Australian Open 2015: Keys downs Kvitova for double-Madison fairytale

Madison Keys beats fourth seed Petra Kvitova in straight sets to reach the fourth round of the Australian Open

After the culling of seeds in the early days of the women’s draw at this year’s Australian Open, things had begun to settle just a little as the big names contested a place in the second week. Among those still in the running, and many people’s tip to take the title, was No4 seed Petra Kvitova.

The rest of ‘the big four’ in her half, No1 Serena Williams, No6 Agnieszka Radwanska and the former champion Victoria Azarenka, unseeded because of persistent injury last season, were already through to the fourth round by the time Kvitova took to court for the last match of first Saturday.

It had all been plain sailing for the Wimbledon champion, too, as she continued her campaign for a very significant milestone. If she won her first Major outside London, and Williams fell short of the semi-finals, the tall Czech could claim the No1 ranking for the first time.

Her problem was a certain teenager named Madison Keys—19 years old and with one of the most powerful games on serve and off the ground in the game. The American, now coached by former Grand Slam champion Lindsay Davenport, made her first main-draw appearance in Melbourne as a 16 year old, and the next year she reached the third round.

The teenager, who reached a high of 27 last year after winning her first career title in Eastbourne, just missed out on a seeding this week, making her one of the most dangerous women in the draw.

Kvitova was aware of the challenge: “For sure, she’s a better player than she was when I played her in Tokyo in 2013. It’s a different surface and different conditions. I know she has a big serve and is going to be really aggressive. She has a similar game as Venus. So I need to serve well and try to return her serve.”

Bringing these two big-hitters together made for exhilarating tennis, with both standing their ground and attempting to make first-strike winners. Keys threw down the gauntlet straight away with two break point chances, but Kvitova resisted. However it quickly became clear that this was not a one-off threat. Keys had a break chance again in the fifth game and this time made a cracking forehand down-the-line winner to go 3-2.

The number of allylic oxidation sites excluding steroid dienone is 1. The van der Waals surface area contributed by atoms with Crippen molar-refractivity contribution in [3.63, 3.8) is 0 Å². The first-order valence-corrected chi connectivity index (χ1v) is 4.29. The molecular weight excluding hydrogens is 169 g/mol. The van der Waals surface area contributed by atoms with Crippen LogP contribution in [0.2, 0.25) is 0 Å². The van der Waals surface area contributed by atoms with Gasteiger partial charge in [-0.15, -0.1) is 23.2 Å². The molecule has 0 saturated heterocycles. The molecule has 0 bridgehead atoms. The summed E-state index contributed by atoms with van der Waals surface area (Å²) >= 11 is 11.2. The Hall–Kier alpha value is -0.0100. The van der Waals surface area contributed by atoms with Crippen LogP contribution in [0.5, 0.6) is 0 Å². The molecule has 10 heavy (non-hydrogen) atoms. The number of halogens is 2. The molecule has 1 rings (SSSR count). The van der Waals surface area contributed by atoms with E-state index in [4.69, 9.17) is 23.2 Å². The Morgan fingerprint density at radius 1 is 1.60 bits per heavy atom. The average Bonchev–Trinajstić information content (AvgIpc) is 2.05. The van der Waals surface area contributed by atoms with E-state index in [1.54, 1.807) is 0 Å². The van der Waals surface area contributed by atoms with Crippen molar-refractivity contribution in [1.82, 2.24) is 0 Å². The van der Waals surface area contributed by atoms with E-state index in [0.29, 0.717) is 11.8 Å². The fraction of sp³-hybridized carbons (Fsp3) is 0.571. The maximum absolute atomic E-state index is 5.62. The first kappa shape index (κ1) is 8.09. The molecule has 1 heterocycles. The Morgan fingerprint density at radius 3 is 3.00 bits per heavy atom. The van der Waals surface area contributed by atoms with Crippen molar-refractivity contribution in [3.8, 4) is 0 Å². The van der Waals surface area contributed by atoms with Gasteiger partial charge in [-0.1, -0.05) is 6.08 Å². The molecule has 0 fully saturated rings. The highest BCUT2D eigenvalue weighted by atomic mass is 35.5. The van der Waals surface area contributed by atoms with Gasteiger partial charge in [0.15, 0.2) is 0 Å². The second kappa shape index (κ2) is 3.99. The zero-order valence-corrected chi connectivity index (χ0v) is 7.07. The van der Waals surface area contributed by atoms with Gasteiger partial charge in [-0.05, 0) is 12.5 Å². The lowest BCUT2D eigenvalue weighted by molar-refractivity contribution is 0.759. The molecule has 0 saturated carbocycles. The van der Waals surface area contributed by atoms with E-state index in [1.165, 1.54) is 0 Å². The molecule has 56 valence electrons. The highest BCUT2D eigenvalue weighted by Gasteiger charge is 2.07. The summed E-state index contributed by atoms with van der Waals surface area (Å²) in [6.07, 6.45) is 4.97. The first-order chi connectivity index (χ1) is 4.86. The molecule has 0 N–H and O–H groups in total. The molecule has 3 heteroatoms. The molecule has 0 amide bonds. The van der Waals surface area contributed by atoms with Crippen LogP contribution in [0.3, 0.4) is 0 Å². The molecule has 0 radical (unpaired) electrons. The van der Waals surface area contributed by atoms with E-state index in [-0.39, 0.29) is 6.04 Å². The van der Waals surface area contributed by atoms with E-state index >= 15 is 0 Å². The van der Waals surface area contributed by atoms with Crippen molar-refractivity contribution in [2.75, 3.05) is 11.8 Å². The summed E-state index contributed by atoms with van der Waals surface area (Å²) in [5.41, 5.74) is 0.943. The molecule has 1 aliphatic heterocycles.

Perhaps it was nerves—and understandably so—but Keys was immediately broken back to love. However it was again Keys who wrenched control with some jaw-dropping strikes that Kvitova could simply not control. The American broke again and served out with an ace, 6-4.

Kvitova looked non-plussed, but determined that if she could not control from the baseline, she would use her considerable net skills to break up the formidable Keys rhythm. Her problem was getting to the net, though she pulled off a handful of lovely touch volleys when she did make it.

With both women now struggling to maintain their level on first serve, they were open to vicious return strikes. After two initial holds, there were four breaks in a row for 3-3.

They each seemed to hit the ball ever harder, and that kept the points short and fast. The longest rally, at 17 strokes, came with Keys serving to hold for 5-5, and she did hold. Not content with that, she powered through the next two games as well, spraying winners for a famous victory, 7-5. It was reminiscent of a Kvitova performance—the one that had won her the Wimbledon title.

The Rod Laver arena loved it, too, and who wouldn’t. Keys’ fastest ace touched 120mph, and she averaged 94mph, but she also has the complete baseline game, clean striking and wonderful timing.

She was, of course, delighted: “My hands are still shaking. I’m really glad I served out so well. Right now, I can’t even process anything. I’m just so excited to play Maddie in the next round.”

For the fairytale continues. Keys will take on compatriot Madison Brengle, who beat Coco Vandeweghe, 6-3, 6-2. And that Madison has her own story to tell.

The petite 24-year-old is ranked at a career-high 64, and was outside the top 100 a year ago. Last year, she played almost entirely in ITF and qualifying rounds, winning just four main-tour matches. This year, though, she arrived in the main draw at Melbourne for the first time since 2008 after playing three rounds of qualifying and all the way to the final in Hobart.

Already this week, she has beaten No13 seed Andrea Petkovic, and now finds herself in the fourth round of a Grand Slam for the first time: She has won only one Major match before.

“It’s incredible, I could not be happier. I didn’t know I was coming to Australia until two weeks before I left. So being here, getting to play out here, it’s amazing. It’s the first time I’ve played on a stadium like this, so, I’d like to do it again.”

The reason she didn’t know whether she would be in Melbourne was because she was diagnosed with skin cancer five months ago, and only got the all clear to travel to Australia at the start of the year.

After her opening win here, she admitted: “Every time I go out there, I kind of appreciate it a little bit more than I used to because you’re not aware of how lucky we are to be healthy until you have a scare like that.”

Reason enough that the two Madisons, both headliners today, may find themselves on the biggest stage come Monday.

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